The EFF leader proved on Monday that the verbal battle between himself and author and journalist Jacques Pauw is far from over in an interview on SABC’s Morning Live.
“Jacques Pauw does not read. I called him about his lie about Mazzotti and he admits he is wrong and that Kyle paid for my tax fees, but if he read my affidavit he would have seen that I stated there that Kyle paid my tax,” the red berets’ commander-in-chief said.
— Economic Freedom Fighters (@EFFSouthAfrica) July 16, 2018
On July 7 the Citizen reported on Malema’s silence on Pauw’s allegations. At the time, while Malema was retweeting the messages of EFF supporters claiming Pauw was a “liar”, he had not yet expressed this belief himself.
Allegations that Pauw had “lied” stem from his admission that he had not been accurate in initially saying that Malema had received a loan from alleged tobacco smuggler Adriano Mazzotti – but instead of withdrawing this accusation in total, he dug in deeper, detailing that the loan had in fact come from Mazzotti’s business partner, Kyle Phillips.
This, in effect, meant the accusation still stood, and is something Malema does not deny.
Malema at the time demanded that Pauw withdraw his social media statement that alleged Mazzotti had paid the EFF leader’s tax bill.
Pauw responded by releasing a further slew of allegations regarding the politician’s alleged links to the tobacco-smuggling underworld.
When The Citizen attempted repeatedly to get comment from Malema’s party, the normally vocal EFF failed to get back to us. Their normal outspokenness on social media was also strangely absent leading up to the article the Citizen published on July 7.
During a media briefing on July 5, a confident Malema had said: “I have written a letter to Jacques Pauw to withdraw the statement which he has made out that Mazotti paid my tax. We have never denied as the EFF that Mazzotti paid our registration fee in 2014 – that we have never kept a secret.”
But he took issue with Pauw’s further speculation.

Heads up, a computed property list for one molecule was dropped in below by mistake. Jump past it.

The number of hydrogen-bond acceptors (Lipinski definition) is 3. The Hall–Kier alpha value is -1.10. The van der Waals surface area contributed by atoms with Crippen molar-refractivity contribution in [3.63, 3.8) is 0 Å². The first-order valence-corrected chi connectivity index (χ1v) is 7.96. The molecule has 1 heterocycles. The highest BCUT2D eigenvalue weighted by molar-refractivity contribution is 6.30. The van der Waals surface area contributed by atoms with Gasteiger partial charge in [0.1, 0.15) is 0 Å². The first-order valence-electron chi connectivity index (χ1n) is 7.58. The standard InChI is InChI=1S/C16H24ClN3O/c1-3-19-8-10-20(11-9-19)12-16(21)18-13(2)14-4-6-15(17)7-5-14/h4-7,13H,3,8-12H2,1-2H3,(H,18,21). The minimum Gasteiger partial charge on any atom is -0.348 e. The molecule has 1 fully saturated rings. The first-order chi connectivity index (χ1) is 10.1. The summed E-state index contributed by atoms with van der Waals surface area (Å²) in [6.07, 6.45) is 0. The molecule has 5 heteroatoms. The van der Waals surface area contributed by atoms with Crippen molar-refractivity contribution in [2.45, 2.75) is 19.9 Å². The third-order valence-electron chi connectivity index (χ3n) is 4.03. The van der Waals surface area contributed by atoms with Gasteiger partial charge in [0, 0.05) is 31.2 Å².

On July 6, Pauw struck back in a Facebook post detailing how Malema may have benefited from the proceeds of crime. He also raised further questions about the links between Mazzotti, the EFF, and suspended Sars commissioner Tom Moyane, who is currently being represented by EFF national chairperson advocate Dali Mpofu.
“You in fact received a R1 million loan from Kyle Phillips – a business partner of Mazzotti and his co-director in Carnilinx, an independent tobacco company,” wrote Pauw.
“This was reported in the Sunday Times and other newspapers in 2015. The Sunday Times quoted your lawyer as saying that you took the loan from Phillips after another benefactor failed to make a payment to you. The newspaper said that you had admitted to Sars that you had received the R1 million loan from Phillips.”
Phillips and Mazzotti are equal partners in the tobacco company Carnilinx.
Pauw cited Malema’s silence on these reports as a tacit admission, and went on to detail the contents of a 2014 Sars affidavit, of which he claims to have a copy, in which Mazzotti admits to having engaged in “corrupt and unlawful” acts, such as how Carnilinx and its owners, Mazzotti, Phillips and fellow-director Mohammadh Sayed, “acquired tobacco unlawfully and wrongfully of two tons per week over a period of some 40 weeks”.
At the time of making the affidavit, Carnilinx owed the taxman more than R600 million.
Mazzotti admits to fraud, money laundering, tobacco smuggling and tax evasion, and even goes as far as admitting to bribing Sars officials, including an attempt at bribing then acting Sars commissioner Ivan Pillay and investigations head Johann van Loggerenberg with R800 000.
He also mentions paying for the registration of the EFF as a political party.
The messages that Malema retweeted focused on Pauw’s initial inaccuracy about the money in fact being channelled through Phillips, which nevertheless changes nothing about the possible criminal implications, since Phillips and Mazzotti are part of the same company.
Another tweet accused Pauw of not seeing the “court papers” he was referring to and incorrectly accuses Pauw of “confessing to being a liar”.